by John Ball
03 Nov 1999
| "What do accountants do?" How many times have ACCA students been asked that question? The answer, of course, is that accountants, and accountancy, is about communication. But communication is not just sending messages or e-mails, or indeed producing management reports or final accounts. It is about understanding the nature of the communication process, especially for the management of people. If people do not communicate then the accountant’s work can never be complete. |
Central to the communication process are two fundamental elements of management — understanding the nature of the organisational structure, and the way in which communication flows within that structure. Take the idea of the organisational structure first of all. Everyone knows what an organisation chart is; every accounting practice, factory, shop and office proudly displays such a chart. But what message is it intended to convey?
The organisation chart describes in diagramatic form the structure of the organisation. It is the skeleton upon which every other activity depends, more importantly, it is the framework which explains the communication process. It illustrates to everyone who communicates with whom, how the control system works, who is in control, who has authority and above all, who is responsible. It explains how the organisation is co-ordinated and how individual departments relate. Formal structures are often based on specific tasks, and it is how these tasks are allocated and the authority which they carry which is explained by the organisational structure.
A business organisation may be structured in many different ways, depending upon the environment within which it operates. Traditionally, the structure — and therefore the communication process — is based upon individual departments, although more and more organisations now see the product and the market as more fundamental to structure than individual departments. There are, however, always problems with any communication system. Traditional organisations based on departments often tend to be bureaucratic and slow in distributing information, whilst organisations which are informal and often more aware of the external environment sometimes lack the formality and control of the traditional organisation.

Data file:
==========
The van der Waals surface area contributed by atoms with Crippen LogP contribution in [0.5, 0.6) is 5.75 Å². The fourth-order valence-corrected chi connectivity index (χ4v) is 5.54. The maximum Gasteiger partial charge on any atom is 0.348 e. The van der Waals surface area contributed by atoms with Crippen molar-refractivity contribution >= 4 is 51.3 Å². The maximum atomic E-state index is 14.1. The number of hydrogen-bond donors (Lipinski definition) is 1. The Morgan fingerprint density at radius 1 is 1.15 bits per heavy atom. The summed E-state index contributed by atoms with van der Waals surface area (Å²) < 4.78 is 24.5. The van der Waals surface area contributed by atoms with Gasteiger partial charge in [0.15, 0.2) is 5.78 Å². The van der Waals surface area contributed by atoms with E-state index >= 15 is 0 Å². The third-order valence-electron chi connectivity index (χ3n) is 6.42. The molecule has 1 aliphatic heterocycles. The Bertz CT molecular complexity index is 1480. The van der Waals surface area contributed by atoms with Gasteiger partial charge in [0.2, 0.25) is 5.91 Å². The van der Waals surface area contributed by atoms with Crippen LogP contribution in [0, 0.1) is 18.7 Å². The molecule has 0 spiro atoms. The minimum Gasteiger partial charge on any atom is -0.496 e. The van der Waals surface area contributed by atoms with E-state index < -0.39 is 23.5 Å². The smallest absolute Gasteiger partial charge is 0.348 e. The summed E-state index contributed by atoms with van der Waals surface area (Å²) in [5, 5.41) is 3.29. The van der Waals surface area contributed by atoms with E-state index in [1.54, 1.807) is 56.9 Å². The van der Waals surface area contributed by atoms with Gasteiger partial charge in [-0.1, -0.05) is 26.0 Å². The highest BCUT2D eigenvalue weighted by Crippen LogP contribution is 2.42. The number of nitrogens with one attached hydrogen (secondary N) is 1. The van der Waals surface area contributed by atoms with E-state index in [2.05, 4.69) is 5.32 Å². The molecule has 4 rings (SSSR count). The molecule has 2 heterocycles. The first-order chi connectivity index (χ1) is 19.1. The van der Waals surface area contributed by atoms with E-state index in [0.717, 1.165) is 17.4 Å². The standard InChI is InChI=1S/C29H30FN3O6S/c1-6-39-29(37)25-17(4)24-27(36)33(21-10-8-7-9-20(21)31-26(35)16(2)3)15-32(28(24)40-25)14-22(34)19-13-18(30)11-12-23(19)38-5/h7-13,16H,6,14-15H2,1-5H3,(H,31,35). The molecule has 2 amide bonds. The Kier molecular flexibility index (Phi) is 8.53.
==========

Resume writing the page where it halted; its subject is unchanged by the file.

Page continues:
In more formal organisations, especially accounting practices, the organisation chart defines the way that communication and work flows through the organisation. The typical organisation chart assumes a hierarchical structure, reflecting communication flowing downwards from top management to the departments further down the organisation. But of course communication also flows in reverse, instructions received from above have to be acted upon and reported. However, in many modern organisations where conventional communication structures either do not exist or are less formal, communication tends to be horizontal between individuals and departments, rather than the upward or downward flow assumed by so many to be the normal case. Whichever structure is adopted, problems of communication will always occur.
There are, of course, other forms of communication. Teams are very much a modern form, but the role of the committee is still important, again especially within the formal structures of accounting. This is, of course, why committees are still important; because of their formality. Unlike teams (which are often established to tackle individual problems or projects), committees are often permanent, have authority and provide a fixed opportunity to resolve conflict and promote cooperation between departments. They follow well established procedures and provide a well tried way of resolving difficult decisions because all individuals and departments are formally involved in the decision-making process.
Internal communication is not the only form of communication. All organisations interact with the environment, and in people management terms a particular and unique form of external communication arises when new employees are required. How are new employees found? Specialists, such as accountants, may be sought through advertising in specific professional journals, whilst unskilled production operators might be sought through the local employment system or government agency. Whatever new employees are required or whatever recruitment medium is used, the recruiting organisation must ensure that information about the vacancy is clear, concise and positive — and that the organisation itself knows what it requires of the new employee. Employees cost a great deal of money, and if the communication is incorrect or inappropriate the wrong employee can be expensive!